Helion's Cold War Berlin: An Island City Vol 1
|$24.95 MSRP from Casemate|
88 pages, softcover, over 100
This latest book from Helion covers the start of the Cold War in general, and the Berlin Airlift in particular. When WWII ended, Germany was split into four sections, each controlled by the British, French, Soviets, and the United States. The same was done with the capital city of Berlin. It was hoped by three of the four that eventually, the entire nation would be united into one with a democratic government. The fourth had a completely different idea of how things would work, and wanted Germany to become a puppet state of the Soviet Union.
Stalin was paranoid and was constantly worried about his control not only over the Soviet Union, but over nations that felt were a buffer against the West. He wanted a buffer zone that ran from the Baltic to the Adriatic and Germany was a major part of that zone. He could not afford to allow a democratic Germany to exist. As soon as the Soviets entered Berlin, they quickly started to establish communist Germans into all areas of what was needed to run the city. This included radio, newspapers, and government. Since the Allies had to cross Soviet controlled territory to reach Berlin, this gave the Soviets a head start.
Three corridors of about 20 miles wide allowed the Allies to send supplies to Berlin via road, air, and rail. The Soviets looted everything from all of Berlin as soon as they could to pay for 'reparations'. This included all manufacturing equipment even from zones that were not going to be run by Soviets. This left Berliners wholly dependent on either Soviet or Western sources for food, fuel and other necessary commodities.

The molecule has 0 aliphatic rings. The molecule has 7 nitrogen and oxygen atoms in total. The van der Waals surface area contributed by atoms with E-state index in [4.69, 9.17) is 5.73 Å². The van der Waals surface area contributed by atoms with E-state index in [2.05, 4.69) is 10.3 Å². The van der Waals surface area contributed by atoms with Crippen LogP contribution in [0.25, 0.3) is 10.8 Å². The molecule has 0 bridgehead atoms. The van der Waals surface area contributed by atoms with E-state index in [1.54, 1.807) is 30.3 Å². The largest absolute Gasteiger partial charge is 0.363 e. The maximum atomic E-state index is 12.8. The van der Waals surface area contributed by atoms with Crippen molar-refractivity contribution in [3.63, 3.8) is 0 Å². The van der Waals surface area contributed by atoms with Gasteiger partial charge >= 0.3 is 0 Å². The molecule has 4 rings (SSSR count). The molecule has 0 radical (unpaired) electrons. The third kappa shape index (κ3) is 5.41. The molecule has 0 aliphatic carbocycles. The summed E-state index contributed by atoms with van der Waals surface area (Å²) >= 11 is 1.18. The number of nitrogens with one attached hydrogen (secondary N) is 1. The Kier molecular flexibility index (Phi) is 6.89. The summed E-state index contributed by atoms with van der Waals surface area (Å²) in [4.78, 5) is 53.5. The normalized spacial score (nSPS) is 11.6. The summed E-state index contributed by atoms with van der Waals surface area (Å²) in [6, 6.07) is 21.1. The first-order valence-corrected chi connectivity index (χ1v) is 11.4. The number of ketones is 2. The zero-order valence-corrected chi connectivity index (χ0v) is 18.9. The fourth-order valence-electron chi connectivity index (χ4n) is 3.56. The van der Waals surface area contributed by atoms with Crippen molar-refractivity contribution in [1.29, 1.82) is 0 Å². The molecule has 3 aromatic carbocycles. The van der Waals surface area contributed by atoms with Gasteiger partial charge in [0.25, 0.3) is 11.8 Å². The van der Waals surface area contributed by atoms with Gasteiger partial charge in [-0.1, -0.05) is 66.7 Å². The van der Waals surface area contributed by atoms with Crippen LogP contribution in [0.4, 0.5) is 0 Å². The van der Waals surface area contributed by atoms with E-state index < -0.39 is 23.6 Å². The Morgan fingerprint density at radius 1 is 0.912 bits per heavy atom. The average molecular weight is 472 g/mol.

As time went on through 1946 and 1947, it was obvious that those in what was the Allied controlled part of Berlin had no intentions of being controlled by the Soviet Union. In order to help 'encourage' a change of mind, the Soviets started slowing down relief trains and road cargo via bogus excuses 'road work' and so on. Eventually, this did not work and so it was decided to close all forms of ground transportation. This left only the air routes. Stalin figured that it would only be a few weeks before the Allies would give up. Well, that simply did not happen and eventually, what was to become the Berlin Airlift was not only able to meet the needs of West Berliners but exceeded the needs.
It was not an easy task and many things needed to be learned. All of this is covered in this superlative book on the subject. It has excellent photos, the usual great profiles and some equally useful charts and tables. It makes for what is the best book on the subject I have read and I know that you will find it as well done and interesting as did I.
Most highly recommended.
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